An architect’s own house is often a vehicle with which to proclaim the designer’s wares, particularly in the early stages of a career. So what does it mean for an architect to revisit their most private of projects some twenty-five years after the fact, adding a new satellite building? The Pritchard House, completed in 1989 and now heritage-listed, marked Max Pritchard’s first explorations into the bridge typology and the structural and spatial investigations made here would be further developed by the architect in the Bridge House of 2008. Formally, the two projects are similar: a braced steel frame forms an armature within which to insert a lightweight elevated linear pavilion that is one room deep by four or five functions wide. Both projects employ the bridge structure as a response to topography; each building meets the ground at only four points. Aesthetically, the two share a certain robustness in their overall form, with the expressed steel frames providing a decorative pattern to the exteriors of the elevated boxes.
These buildings are part of a lineage of work for Max in which the narrow program of the one-room-deep pavilion is explored, often with a curving sweep in plan and frequently with some form of circular joinery item or curved room divider to break the otherwise orthogonal spatial arrangement. These planning tactics, which limit the manoeuvres in plan but allow a variety of forms and spaces, have been developed over time and were deployed in his 2009 work with a volume builder. Max’s Affordable Architect Series reinterpreted the builder’s catalogue homes with alternatives offering more compact footprints, greater access to light and ventilation and flexible plans that could accommodate varying block orientations.
Such variety on a theme, where a singular approach to planning can unlock an assortment of housing forms, can be seen in Max’s alternative typology – the tower. In the face of heavily wooded sloping sites, his preferred strategy is to establish a small footprint of perhaps six by six metres and to arrange the functions over several levels, regularly employing mezzanines to link spaces vertically. These vertical houses are often approached at a mid level via a pedestrian bridge, a device first used in the Pritchard House. This creates a singular, almost cinematic approach to each building, with a very clear sense that you have arrived at the house before you have officially entered it. In all cases, Max displays a preference for simple construction methods, using timber framing and lightweight cladding where possible, with the philosophy that architects themselves should ideally be able to construct the buildings they design.
It is in this context that the Tree Top Studio evolved as an addition to the house that in many ways launched the architect’s career. This small project presents as a very private undertaking and one that exemplifies the quiet confidence displayed by Max and his houses. The strong visual language of the original house has always been complemented by a white two-storey entry building linked by an elevated bridge. An obvious third element would be one which continues this conversation, yet the studio sits as something that is emphatically “other.” This otherness occurs at almost all levels: in the use of the tower as opposed to the bridge, in the sense of enclosure established by a plywood skin in lieu of glass, and in the cylindrical form, all of which sit within the body of Max’s work, but until now have been absent from this site.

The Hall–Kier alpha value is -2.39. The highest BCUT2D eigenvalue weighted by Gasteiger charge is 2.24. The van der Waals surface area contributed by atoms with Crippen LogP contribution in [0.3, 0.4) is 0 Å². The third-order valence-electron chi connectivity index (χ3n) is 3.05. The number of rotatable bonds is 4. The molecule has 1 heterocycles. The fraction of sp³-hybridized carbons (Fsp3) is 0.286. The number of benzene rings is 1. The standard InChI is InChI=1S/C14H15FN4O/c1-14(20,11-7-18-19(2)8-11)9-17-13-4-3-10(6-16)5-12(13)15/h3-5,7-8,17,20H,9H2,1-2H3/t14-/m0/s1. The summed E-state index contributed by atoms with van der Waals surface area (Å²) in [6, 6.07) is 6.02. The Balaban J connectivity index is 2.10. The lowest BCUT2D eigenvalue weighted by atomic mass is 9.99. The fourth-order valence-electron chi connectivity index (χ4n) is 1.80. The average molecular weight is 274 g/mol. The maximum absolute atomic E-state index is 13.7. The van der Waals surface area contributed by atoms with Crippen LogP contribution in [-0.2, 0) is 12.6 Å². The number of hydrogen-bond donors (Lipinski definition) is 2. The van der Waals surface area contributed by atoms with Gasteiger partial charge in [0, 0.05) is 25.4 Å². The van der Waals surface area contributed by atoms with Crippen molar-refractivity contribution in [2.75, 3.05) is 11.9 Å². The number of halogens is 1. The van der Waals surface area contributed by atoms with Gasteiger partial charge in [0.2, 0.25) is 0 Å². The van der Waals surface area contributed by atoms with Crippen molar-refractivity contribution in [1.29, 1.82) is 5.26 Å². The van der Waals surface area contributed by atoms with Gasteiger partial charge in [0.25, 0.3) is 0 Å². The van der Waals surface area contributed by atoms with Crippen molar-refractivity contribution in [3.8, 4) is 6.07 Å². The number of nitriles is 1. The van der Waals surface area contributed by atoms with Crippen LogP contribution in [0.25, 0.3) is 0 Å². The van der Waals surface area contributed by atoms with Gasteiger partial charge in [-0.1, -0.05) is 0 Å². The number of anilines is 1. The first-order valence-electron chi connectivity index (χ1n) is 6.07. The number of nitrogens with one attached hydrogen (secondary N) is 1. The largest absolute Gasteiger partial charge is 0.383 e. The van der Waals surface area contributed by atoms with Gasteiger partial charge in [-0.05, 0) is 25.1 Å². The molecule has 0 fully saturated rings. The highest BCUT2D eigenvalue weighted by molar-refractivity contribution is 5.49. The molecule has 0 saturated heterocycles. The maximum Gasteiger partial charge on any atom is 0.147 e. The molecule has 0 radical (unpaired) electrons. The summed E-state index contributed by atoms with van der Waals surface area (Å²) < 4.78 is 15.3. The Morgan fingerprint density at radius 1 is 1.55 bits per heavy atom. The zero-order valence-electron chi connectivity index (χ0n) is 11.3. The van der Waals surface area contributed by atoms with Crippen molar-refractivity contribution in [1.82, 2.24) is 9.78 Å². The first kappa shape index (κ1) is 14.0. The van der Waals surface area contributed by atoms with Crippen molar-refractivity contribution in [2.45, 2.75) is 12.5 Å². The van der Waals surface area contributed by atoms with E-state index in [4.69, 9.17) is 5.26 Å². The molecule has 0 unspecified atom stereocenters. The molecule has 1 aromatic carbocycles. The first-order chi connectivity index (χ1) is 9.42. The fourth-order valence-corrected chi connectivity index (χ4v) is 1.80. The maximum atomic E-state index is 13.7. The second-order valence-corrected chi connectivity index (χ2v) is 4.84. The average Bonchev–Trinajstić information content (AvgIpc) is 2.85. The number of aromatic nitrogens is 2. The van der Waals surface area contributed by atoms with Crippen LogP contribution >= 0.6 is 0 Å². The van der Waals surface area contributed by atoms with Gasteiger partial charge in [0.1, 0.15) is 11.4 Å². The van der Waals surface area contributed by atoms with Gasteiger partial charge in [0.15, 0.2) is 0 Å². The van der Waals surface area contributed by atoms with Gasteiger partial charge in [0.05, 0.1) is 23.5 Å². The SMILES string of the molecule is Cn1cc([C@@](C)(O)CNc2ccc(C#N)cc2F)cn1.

Where the planning of the house proper channels aspects of Mies’s Farnsworth House, with internalized functions and glazed skin providing uninterrupted coastal views, the Tree Top Studio turns inward, offering more constrained views and a contemplative space. It consists of two stacked circular rooms, each a dedicated four-metre-diameter working space for one, and while the views are generous enough, there is a certain level of restraint exercised in not opening the building’s skin to the view simply because it is there.
Like the house it accompanies, the studio’s structure is expressed but with a stronger sense of decoration. The timber frame provides vertical striping on the walls inside and out, and horizontal spoked patterning on the floor and soffit. Built by the architect, the studio displays simple, inexpensive detailing where proprietary items such as mesh fencing (trimmed just enough top and bottom to disguise its identity in the bridge balustrading), curved acrylic window sheets and recycled louvre windows sit comfortably with the more highly crafted curved plywood skin and tapered roof edge.
Reading as a piece of timber joinery inserted in the garden, the Tree Top Studio is confident. Neither obsequiously complementary nor aggressively contradictory of the original house, this small handmade cubby of a working studio, invisible from the street, shows no compulsion to add to the legacy of its neighbour through mimicry: it is a very personal architectural exercise that marshals a body of far more public architectural ideas.
Products and materials
- Crommelin brushable waterproofing on fibre cement and plywood.
- External and internal walls
- Australian Timbers hoop pine plywood in Sikkens Cetol HLS.
- Acrylic sheeting; Naco louvres (salvaged).
- MF Gordon and Co white cedar in Sikkens Cetol HLS.
- Australian Timbers hoop pine plywood and hardwood in Feast Watson clear finish.
- Megaman Lighting compact fluorescent lighting.
- External elements
- Banksia balustrade from ARC Fences with powdercoat finish.
- Custom table by Max Pritchard.
Max Pritchard Architect
Adelaide, SA, Australia
- Project Team
- Max Pritchard
Engineer Pocius and Associates
- Site Details
Building area 25 m2
- Project Details
Completion date 2014
Design, documentation 2 months
Construction 96 months
Type Alts and adds, New houses